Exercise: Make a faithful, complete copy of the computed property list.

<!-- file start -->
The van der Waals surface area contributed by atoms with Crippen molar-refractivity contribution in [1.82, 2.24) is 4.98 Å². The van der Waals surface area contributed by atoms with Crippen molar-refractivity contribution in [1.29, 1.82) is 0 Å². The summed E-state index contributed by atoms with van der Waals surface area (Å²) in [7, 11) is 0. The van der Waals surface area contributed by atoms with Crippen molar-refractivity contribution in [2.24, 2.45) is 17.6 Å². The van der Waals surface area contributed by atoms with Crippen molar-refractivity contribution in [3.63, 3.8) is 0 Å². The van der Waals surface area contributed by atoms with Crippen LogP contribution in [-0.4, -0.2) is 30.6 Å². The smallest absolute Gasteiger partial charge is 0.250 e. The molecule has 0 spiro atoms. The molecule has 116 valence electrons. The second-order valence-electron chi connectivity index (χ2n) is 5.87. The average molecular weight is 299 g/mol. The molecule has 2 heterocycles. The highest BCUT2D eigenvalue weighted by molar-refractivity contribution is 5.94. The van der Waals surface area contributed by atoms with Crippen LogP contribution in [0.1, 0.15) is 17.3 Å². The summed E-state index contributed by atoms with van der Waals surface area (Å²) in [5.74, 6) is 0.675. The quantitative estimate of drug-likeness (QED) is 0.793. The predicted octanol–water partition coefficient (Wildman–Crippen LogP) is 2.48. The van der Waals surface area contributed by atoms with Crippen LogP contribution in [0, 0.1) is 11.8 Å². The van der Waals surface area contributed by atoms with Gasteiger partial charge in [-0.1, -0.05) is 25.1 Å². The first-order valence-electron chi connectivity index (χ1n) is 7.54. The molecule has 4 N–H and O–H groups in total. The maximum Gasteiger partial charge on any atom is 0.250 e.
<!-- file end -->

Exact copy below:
The van der Waals surface area contributed by atoms with Crippen molar-refractivity contribution in [1.82, 2.24) is 4.98 Å². The van der Waals surface area contributed by atoms with Crippen molar-refractivity contribution in [1.29, 1.82) is 0 Å². The summed E-state index contributed by atoms with van der Waals surface area (Å²) in [7, 11) is 0. The van der Waals surface area contributed by atoms with Crippen molar-refractivity contribution in [2.24, 2.45) is 17.6 Å². The van der Waals surface area contributed by atoms with Crippen molar-refractivity contribution in [3.63, 3.8) is 0 Å². The van der Waals surface area contributed by atoms with Crippen LogP contribution in [-0.4, -0.2) is 30.6 Å². The smallest absolute Gasteiger partial charge is 0.250 e. The molecule has 0 spiro atoms. The molecule has 116 valence electrons. The second-order valence-electron chi connectivity index (χ2n) is 5.87. The average molecular weight is 299 g/mol. The molecule has 2 heterocycles. The highest BCUT2D eigenvalue weighted by molar-refractivity contribution is 5.94. The van der Waals surface area contributed by atoms with Crippen LogP contribution in [0.1, 0.15) is 17.3 Å². The summed E-state index contributed by atoms with van der Waals surface area (Å²) in [5.74, 6) is 0.675. The quantitative estimate of drug-likeness (QED) is 0.793. The predicted octanol–water partition coefficient (Wildman–Crippen LogP) is 2.48. The van der Waals surface area contributed by atoms with Crippen LogP contribution in [0, 0.1) is 11.8 Å². The van der Waals surface area contributed by atoms with Gasteiger partial charge in [-0.1, -0.05) is 25.1 Å². The first-order valence-electron chi connectivity index (χ1n) is 7.54. The molecule has 4 N–H and O–H groups in total. The maximum Gasteiger partial charge on any atom is 0.250 e.